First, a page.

Penn Genetics Researcher Receives Grant From Pharmaceutical Consortium to Study Diabetic Kidney Disease
First-of-its-kind study seeks to use precision medicine to better understand rapid decline in kidney function in patients with diabetic kidney disease
Article ID: 669093
Released: 8-Feb-2017 10:05 AM EST
Source Newsroom: Perelman School of Medicine at the University of Pennsylvania
Newswise — PHILADELPHIA—Katalin Susztak, MD, PhD, an associate professor of Medicine and Genetics in the Perelman School of Medicine at the University of Pennsylvania, has received a $3 million grant from a consortium of pharmaceutical companies to identify genes and other characteristics that are signs of rapid decline in kidney function in patients with diabetic kidney disease.
This study, called TRIDENT (Transformative Research In DiabEtic NephropaThy) is the first such trial that will generate a “multi-omics” data set to pave the way for precision medicine treatment for diabetic kidney disease. Susztak and colleagues will collect, process, and study kidney biopsy tissue and harvest blood, urine, and genetic materials to generate multi-omics datasets. These will reveal molecular pathways and link them to biomarkers that characterize patients with rapid kidney-function decline compared to those with slower kidney-function decline. This analysis will help identify potential therapeutic targets for patients.
Members of the consortium -- Boehringer Ingelheim, GSK, and Regeneron -- will each contribute to the research strategy and implementation of the overall group in a precompetitive space. Each pharma member will be able to use the molecular networks identified by the consortium to continue individual company discovery efforts outside of the consortium, including developing drugs to interfere with the disease pathways.
One of the key hurdles in diabetic kidney disease research has been the lack of kidney tissue samples from patients with diabetes. Until now, only a few centers in the U.S. have performed biopsies on these patients. Additionally, animal and cell culture models do not fully mirror human versions of the disease, and human genetic studies to date have failed to identify consistent genetic variants associated with diabetic kidney disease.
“Integrative analysis of the variables will help us paint a fuller and more accurate picture of the dynamics of the molecular systems that underlie this disease,” said Susztak. “This work is especially important now as the rate of diabetes prevalence in our country, and indeed the world, is continually accelerating.”
Diabetic kidney disease is the most common cause of kidney disease in the United States; no new drugs have been registered for treating it since 2001. According to the Centers for Disease Control and Prevention (CDC), the risk of death for adults with diabetes and kidney disease is 50 percent higher than those with diabetes alone. It reports that 29.1 million people, or 9.3 percent of the US population, have diabetes, 27.8 percent of whom are undiagnosed. An additional 86 million — more than one out of three adult—have pre-diabetes. Nine out of ten of these adults do not know that they have pre-diabetes. The CDC also reports that medical costs for people with diabetes are twice as high as for people without diabetes. Other research shows that of the approximately 400 million people with type 2 diabetes worldwide, about half will have kidney disease.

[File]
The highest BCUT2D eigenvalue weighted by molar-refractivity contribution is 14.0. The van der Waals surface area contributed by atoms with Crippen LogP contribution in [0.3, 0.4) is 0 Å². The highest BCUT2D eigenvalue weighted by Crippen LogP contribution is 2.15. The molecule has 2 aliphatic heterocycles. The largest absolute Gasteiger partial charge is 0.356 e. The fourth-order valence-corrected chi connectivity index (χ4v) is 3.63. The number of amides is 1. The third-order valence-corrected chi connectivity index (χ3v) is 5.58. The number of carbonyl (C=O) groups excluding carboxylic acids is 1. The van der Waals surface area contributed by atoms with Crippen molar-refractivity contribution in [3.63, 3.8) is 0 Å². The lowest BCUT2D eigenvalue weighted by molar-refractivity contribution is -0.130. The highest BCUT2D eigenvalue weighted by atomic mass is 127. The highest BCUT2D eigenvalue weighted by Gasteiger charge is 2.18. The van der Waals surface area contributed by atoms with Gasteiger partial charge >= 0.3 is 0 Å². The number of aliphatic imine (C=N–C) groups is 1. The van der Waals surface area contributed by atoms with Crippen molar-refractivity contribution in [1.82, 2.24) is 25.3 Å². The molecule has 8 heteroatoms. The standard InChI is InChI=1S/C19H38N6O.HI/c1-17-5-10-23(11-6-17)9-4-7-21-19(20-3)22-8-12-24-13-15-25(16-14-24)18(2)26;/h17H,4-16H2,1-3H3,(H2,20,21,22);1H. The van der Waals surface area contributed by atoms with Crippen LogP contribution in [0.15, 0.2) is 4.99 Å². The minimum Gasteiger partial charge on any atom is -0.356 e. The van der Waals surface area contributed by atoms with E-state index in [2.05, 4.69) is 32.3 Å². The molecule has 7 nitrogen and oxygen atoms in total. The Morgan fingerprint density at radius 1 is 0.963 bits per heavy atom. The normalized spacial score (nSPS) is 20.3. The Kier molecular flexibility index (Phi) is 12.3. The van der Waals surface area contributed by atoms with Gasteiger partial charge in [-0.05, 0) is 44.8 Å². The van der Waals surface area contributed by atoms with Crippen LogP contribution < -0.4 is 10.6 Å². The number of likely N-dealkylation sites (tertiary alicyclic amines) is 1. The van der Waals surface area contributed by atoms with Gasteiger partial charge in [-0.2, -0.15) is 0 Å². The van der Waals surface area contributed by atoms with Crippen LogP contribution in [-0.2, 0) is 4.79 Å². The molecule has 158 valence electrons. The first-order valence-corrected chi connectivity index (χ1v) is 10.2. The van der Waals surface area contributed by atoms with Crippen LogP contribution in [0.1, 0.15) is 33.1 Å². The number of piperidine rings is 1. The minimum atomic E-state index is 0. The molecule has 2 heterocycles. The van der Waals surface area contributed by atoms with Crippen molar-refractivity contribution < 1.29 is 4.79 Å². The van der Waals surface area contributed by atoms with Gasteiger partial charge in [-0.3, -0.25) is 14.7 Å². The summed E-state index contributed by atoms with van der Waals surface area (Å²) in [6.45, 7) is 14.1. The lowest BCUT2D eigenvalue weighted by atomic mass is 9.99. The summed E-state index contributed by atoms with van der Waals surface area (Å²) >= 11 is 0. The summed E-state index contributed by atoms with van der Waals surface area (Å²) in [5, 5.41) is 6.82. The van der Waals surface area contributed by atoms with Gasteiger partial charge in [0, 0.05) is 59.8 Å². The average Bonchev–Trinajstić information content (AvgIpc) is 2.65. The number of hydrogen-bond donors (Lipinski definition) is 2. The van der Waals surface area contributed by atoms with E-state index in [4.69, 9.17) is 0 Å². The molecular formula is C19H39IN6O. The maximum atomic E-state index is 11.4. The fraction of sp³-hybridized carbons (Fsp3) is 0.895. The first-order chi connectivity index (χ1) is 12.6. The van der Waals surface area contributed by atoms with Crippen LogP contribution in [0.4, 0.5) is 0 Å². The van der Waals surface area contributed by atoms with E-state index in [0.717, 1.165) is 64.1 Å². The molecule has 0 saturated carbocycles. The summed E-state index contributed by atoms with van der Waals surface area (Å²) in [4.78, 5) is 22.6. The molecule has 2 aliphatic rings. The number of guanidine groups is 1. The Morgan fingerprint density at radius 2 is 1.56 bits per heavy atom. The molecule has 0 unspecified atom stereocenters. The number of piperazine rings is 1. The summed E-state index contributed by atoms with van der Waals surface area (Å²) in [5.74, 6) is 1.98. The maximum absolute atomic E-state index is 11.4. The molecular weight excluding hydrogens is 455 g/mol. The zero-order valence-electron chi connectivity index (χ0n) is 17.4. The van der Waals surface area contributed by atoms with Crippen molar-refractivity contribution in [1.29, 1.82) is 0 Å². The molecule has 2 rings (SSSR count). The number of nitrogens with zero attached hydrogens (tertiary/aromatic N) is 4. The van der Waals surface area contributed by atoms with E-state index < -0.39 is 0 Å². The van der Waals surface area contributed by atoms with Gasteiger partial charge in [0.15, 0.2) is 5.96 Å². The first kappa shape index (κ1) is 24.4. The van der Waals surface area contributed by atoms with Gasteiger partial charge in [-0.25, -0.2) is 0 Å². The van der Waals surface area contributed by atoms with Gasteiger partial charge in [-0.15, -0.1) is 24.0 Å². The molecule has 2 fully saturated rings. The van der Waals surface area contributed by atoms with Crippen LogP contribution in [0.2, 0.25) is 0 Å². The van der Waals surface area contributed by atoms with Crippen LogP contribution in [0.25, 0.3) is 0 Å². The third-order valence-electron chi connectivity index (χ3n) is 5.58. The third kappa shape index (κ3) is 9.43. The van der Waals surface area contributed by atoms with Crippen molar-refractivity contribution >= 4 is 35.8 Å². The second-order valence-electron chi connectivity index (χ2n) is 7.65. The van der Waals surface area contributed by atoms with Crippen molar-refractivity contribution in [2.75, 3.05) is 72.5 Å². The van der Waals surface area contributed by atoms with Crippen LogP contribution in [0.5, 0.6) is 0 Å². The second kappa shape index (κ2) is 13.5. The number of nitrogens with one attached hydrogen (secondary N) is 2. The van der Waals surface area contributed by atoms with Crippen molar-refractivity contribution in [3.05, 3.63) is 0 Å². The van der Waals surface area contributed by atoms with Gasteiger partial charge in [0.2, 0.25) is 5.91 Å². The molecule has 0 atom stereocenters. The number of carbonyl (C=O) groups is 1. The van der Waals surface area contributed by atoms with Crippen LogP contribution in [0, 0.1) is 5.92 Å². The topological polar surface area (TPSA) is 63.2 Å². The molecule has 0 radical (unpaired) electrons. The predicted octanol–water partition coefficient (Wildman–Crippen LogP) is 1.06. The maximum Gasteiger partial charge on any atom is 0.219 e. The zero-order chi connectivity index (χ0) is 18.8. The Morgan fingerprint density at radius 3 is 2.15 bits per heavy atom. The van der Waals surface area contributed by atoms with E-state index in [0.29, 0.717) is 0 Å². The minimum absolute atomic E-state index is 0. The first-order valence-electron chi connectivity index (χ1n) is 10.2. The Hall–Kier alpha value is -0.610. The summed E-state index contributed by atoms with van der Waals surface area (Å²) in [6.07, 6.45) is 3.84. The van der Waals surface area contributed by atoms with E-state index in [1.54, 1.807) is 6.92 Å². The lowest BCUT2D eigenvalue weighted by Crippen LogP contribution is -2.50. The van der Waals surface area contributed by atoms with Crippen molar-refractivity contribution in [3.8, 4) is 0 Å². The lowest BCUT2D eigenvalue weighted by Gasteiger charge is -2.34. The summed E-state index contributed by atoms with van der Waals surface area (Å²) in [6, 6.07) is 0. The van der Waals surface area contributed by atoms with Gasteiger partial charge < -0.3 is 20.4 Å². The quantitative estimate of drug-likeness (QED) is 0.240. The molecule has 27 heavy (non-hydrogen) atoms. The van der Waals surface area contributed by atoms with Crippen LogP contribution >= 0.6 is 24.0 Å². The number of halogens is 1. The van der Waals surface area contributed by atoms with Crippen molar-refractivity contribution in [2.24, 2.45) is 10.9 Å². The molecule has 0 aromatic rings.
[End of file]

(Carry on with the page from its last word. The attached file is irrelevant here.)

During the past few years, several new biomarkers have been identified that can potentially identify patients at risk for rapid loss of kidney function. For example, blood and urinary levels of the protein Kidney Injury Molecule-1 (KIM-1) and tumor necrosis factor receptor 1 and 2 levels can identify patients with rapidly declining renal function. “While these markers are generating increased interest, critical questions remain,” Susztak said.
These questions, which Susztak and her collaborators will seek to answer through the study, include:
• Is rapid decline in kidney function a genetic tendency, the result of environmental factors, or a combination of both?
• What are the molecular pathways that cause rapid kidney function decline?
• How do the new biomarkers match up with molecular changes in the kidney or genetic predisposition?
• Are there additional biomarkers associated with fast and slow progression of kidney decline?
To help answer these questions, Susztak and colleagues will recruit and follow a cohort of 300 patients from 12 U.S. and Canadian clinical sites who have type 1 or type 2 diabetes and undergone a clinically indicated kidney biopsy.
Raymond Townsend, MD, director of the Hypertension Program and a professor of Medicine will direct the data coordinating center, Matthew B. Palmer, MD, PhD, an assistant professor of Pathology and Laboratory Medicine, will run the pathology core, and Jonathan J. Hogan, MD, clinical director of the Penn Glomerular Disease Center and an assistant professor of Medicine is the site principal investigator.
Editor’s note: Dr. Susztak has consulted previously for GSK and has received research support from Boehringer Ingelheim for a projects unrelated to TRIDENT.
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